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may be mentioned the theory of parallel lines, the doctrine of proportion, and many things in the eleventh and twelfth books, relating to solids, which are usually found extremely embarrassing; and notwithstanding the numberless efforts which have been made to elucidate and explain them, are still liable to many objections.

On this account, it has been found necesfary, in most of our academical institutions, to have recourse to some of the more compendious rudiments of later writers, who, by means of a different arrangement, have endeavoured to new-model the subject, and to render it less complex and elaborate. But the greater part of them are fo ill digested that they serve rather to mislead the learner than to afford him any assistance, For, besides being deficient in order and method, fome of these authors have treated the fubject algebraically; and others, by introducing a number of exceptionable principles, and a vague unsatisfactory mode of demonstration, have degraded the science, and deprived it of some of its most striking advantages.

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PREFACE, It is, therefore, the defign of the following performance, to obviate these objections, and to render the subject more familiar and

perfpicuous, without weakening its evidence, or destroying its elegance and fimplicity. For this purpose, many propositions in Euclid, which are of little or no use in their application, and were only introduced into the Elements as necessary links in the chain of reasoning, are here omitted ; and others substituted in their place, which are equally conducive to that end, and at the same time more useful and concise. By this means all the most effential principles of the science have been brought into a shorter compass, and the demonstrations, which lead to its sublimer truths, fo continued, as to render their connection as obvious and comprehenfive as possible.

Great care has also been taken to preserve that methodical precision and rigour of proof, which, in treating of this subject, are requisites of nearly equal importance with the science itself. For independently of its other advantages, Geometry has always been considered as an excellent logic, which in form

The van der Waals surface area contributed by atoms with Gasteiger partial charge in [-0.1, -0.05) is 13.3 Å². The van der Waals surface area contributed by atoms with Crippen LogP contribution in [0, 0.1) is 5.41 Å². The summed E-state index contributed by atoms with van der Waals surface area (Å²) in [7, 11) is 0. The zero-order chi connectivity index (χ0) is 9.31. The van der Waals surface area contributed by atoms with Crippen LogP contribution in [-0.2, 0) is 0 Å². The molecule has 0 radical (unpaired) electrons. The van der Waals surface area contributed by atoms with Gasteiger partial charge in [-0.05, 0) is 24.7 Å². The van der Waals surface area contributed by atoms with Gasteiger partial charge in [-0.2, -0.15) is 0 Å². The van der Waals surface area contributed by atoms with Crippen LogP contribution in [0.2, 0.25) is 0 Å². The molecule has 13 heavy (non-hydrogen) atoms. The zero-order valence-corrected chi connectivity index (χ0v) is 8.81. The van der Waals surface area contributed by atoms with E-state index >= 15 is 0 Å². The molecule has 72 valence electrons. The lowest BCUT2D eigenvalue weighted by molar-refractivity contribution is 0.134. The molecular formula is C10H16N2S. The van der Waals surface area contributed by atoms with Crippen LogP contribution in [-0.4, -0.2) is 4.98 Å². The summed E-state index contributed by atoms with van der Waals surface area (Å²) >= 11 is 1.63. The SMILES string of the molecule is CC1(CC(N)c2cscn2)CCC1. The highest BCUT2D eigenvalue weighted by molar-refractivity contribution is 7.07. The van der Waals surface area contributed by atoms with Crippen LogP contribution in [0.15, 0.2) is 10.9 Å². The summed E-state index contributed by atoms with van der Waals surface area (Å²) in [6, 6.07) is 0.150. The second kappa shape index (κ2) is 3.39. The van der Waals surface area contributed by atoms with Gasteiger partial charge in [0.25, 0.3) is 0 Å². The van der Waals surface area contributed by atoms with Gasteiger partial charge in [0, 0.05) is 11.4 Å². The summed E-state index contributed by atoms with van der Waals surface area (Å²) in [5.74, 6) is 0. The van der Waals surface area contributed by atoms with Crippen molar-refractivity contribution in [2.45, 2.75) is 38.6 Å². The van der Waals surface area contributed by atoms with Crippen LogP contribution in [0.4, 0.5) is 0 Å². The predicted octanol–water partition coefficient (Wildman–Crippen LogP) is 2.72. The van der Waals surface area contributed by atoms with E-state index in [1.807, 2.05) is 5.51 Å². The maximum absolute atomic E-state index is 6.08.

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ing the mind, and establishing a habit of close thinking and just reasoning, in every enquiry after truth, is far superior to all the dialectical principles that have yet been invented; the fimplicity of its first principles; the clearnefs and certainty of its demonftrations; the regular concatenation of its parts ; and the univerfality of its application being fuch as no other subject can boast.

For these reasons, it was judged necessary to adhere as closely as possible to the plan of the original Elements ; this being, in many respects, much more natural and judicious than any of those which have since been proposed by other writers. But as the work was rather designed as a regular Institution of the most useful principles of the science, than a strict abridgment of EUCLID, fome alterations have been made, both in the arrangement of the propositions and the mode of demonstration; the latter of which, in particular, it is presumed, will be found considerably improved, being here delivered in a more convenient form, and rendered as clear and explicit as the nature of the subject would admit.

In the first fix books, every thing has been demonstrated with a fcrupulous accuracy; and it was at first designed that the fame method should have been observed throughout; but this, in treating of the folids, was found incompatible with the plan of the work, it being here scarcely possible to follow the strict principles of Euclid without becoming prolix and obscure. It was therefore thought proper, in this part of the performance, to adopt a mode of proof, which though not geometrically exact, is far more perspicuous than the former, and equally satisfactory and convincing to the mind; especially in the way it is here given, which is something less exceptionable than that of CAVALERIUS, by whom it was first introduced.

Many other particulars might be mentioned, in which this performance will be found to differ from most others of the like nature; but as they consist chiefly of improvements and emendations which are too obvious to escape the notice of the reader, any

further account of them would be unnecessary. It is fufficient to observe that much time and



attention have been bestowed


the work; and that nothing which was judged essential to the science, or useful in facilitating its attainment, has been omitted. The acknowledged intricacy of fome propositions in the fifth and sixth books, made it neceffary to abridge that part of the subject more considerably than the former; but it is conceived that what is here given will be fully fufficient to answer all the purposes of the learner.

To avoid critical objections were a vain endeavour: they may be made against every fystem of Geometry now extant; and to EUCLID as well as to other writers. Of this abundant proofs are given by the Commentators; and in the Notes at the end of the present work, where many things of this kind are pointed out which have hitherto escaped notice. These were added chiefly for the information of young students, and ought to be carefully consulted by those who wish to obtain a just idea of the science, and the principles upon

which it is founded.

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